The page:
The following is an excerpt from the memoir of “Dickie” Jenkins. Jenkins served as the primary exercise rider for the legendary racehorse Kelso and was a longtime assistant for trainer Carl Hanford. Click here to read more from his memoir…
Now we have to go back to New York and make some money. Kelso had come down with some kind of virus, and it set him back some, but he never got real sick like the others. I was glad we were getting out of there.
We got to New York, and all I could think about was who Carl was going to get to ride this horse. Down in Aiken, he said that Mrs. du Pont said something about [Walter] Blum, and she also said something about Shoemaker. Well, they did sound like two good riders which was all right for me, not that it mattered what I thought. But if I didn’t like the rider, I would sure tell Carl as nicely as I could. Carl was trying to find an easy allowance race for him, so we might be able to run him in the Metropolitan Mile.
Kelso had two good workouts, but nothing to brag about. I think the last time we worked was the three quarters in which he went 1:13 3/5 which was good time. I guess Carl was trying to get him ready too quickly, and he would start missing meals when you rush him, and get the colic.
One afternoon, here comes Shoemaker’s agent [Harry Silbert]. I didn’t know him at all, although I had seen him a lot at the office, but had never spoken to him.
He asked if Carl was there, and I told him that he had just left, and I didn’t know when he was returning. He said to tell him that he had stopped by and would see him in the morning.
The next morning Carl said to me that he ran into Shoemaker’s agent yesterday afternoon. He had caught him at the main gate, and talked to him a little about Shoemaker riding Kelso. He said Shoemaker would be glad to. I guess he would be. We went out that morning, and Carl didn’t have much to say. I could tell he was worried about this horse and rider getting along.
I told Carl that the only thing I didn’t like about Shoemaker was that he was too light handed, and Kelso wanted to know that you were on his back, to grab hold of the reins, so he would grab hold of that bit. Carl told me I was right, and that he thought so too.
He said there was another thing. He didn’t want to run him in the Metropolitan Mile without giving him a race under his belt. I told Carl I didn’t think he was up to a mile race yet. Carl thought he would be okay, if he could get him one in the next three days.
Carl went to the office, and Tommy Trotter had written a race for him, but it didn’t go. The next day he told me that it looked like he was going to have to run him without a prep. That was the worst thing he could have said to me. My little world of training this horse was on fire. I couldn’t wait to tell Carl what I thought, that he didn’t have to run this horse, if he didn’t want to. But Carl told me not to tell him what to do, that he had enough on his plate. I still was going to say it, that I didn’t think he was ready to go a mile. The other horses in there have races under their belts, but Kelso has not run in almost seven months.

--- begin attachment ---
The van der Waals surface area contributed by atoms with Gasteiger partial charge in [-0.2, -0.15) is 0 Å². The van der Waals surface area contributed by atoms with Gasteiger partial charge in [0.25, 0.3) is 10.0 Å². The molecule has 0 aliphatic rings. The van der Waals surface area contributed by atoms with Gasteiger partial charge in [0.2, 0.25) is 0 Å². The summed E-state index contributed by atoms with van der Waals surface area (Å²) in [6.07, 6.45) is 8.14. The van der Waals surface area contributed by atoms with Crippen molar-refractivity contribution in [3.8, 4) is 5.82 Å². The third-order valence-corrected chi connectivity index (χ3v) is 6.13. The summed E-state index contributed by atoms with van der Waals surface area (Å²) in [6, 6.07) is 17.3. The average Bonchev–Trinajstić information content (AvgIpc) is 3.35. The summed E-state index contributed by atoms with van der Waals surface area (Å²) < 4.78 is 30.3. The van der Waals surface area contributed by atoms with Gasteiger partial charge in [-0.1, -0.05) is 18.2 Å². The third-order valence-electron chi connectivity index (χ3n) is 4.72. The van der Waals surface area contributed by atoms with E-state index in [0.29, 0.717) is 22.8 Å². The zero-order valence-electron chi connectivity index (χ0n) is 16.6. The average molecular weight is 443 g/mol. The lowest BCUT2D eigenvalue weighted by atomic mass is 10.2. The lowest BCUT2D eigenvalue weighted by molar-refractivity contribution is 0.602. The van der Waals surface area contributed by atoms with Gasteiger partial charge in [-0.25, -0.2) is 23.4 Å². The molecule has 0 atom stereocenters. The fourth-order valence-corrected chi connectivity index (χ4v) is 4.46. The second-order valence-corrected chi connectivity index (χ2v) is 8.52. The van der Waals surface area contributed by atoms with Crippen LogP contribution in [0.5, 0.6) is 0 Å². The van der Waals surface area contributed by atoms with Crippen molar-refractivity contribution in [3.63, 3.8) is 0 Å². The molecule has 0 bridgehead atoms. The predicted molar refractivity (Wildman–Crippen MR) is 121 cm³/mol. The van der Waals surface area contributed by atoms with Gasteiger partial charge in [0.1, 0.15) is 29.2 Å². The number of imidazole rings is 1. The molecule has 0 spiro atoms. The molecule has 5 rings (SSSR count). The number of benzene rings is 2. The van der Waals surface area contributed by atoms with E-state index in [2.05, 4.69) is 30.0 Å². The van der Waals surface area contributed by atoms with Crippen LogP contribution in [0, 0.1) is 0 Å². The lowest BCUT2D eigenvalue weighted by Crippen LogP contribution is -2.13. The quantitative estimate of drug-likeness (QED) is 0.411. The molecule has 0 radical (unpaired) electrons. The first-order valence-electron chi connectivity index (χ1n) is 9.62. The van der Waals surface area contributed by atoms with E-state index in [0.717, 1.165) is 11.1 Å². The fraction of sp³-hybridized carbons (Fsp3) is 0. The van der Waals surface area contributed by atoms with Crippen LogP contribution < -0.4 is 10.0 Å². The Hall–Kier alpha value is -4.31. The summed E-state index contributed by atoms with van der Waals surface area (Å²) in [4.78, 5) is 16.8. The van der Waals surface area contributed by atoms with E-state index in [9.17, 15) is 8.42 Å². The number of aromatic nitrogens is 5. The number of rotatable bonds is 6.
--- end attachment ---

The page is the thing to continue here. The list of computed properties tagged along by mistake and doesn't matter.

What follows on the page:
I was sure Carl knew it was going to be tough on him, and I didn’t think he would give anything, since the jock doesn’t know Kelso which would make a lot of difference. Carl could get mad at me for saying this, but I didn’t care. I just hated to see him not getting the same deal as the other horses are getting by which I mean the same opportunity they had by being ready to run in a race like the Met. You don’t send a horse into a race like that, no matter how good he is. He still has to be fit, not just half-fit.
Carl was not happy with me, and said he was tired of hearing all this bullshit I was coming up with all the time. Mrs. du Pont had hired him to train these horses, not me. I knew he was mad, but I didn’t care. I’m glad he knew that I knew what was happening here. Even a blind coon could know that Kelso was not ready for the Met. This horse has had six or seven months off, and has not trained hard for any race, much less the Met.
I went across the street to the diner and sat there, thinking what I could do to make Carl not run him. I was having family troubles at that time, and I didn’t want to make that mix with my job. I was feeling lost, and that is a bad feeling to have.
So I went back to the barn to get my car. Carl had left, and Fitz said to me that I might be right about Kelly not being ready, but Carl didn’t want me to tell him. He added that if I was wise, I wouldn’t say another word about it. I told Fitz that Carl was not thinking or something, but this horse meant a lot to me. I knew I wasn’t the owner or trainer or anything, but I couldn’t keep from telling him what I thought.
Fitz said that if he knew Carl, and he thought he did, he just might tell Mrs. du Pont to get rid of me, and he didn’t want that to happen. I knew Carl wouldn’t do that, but he sure would make everything hard for me. I also knew he would not put anybody else on Kelso, so I pretty much had him by the short hairs.
Read the next chapter: Kelso debuts as a 5-year-old in the Met Mile with Willie Shoemaker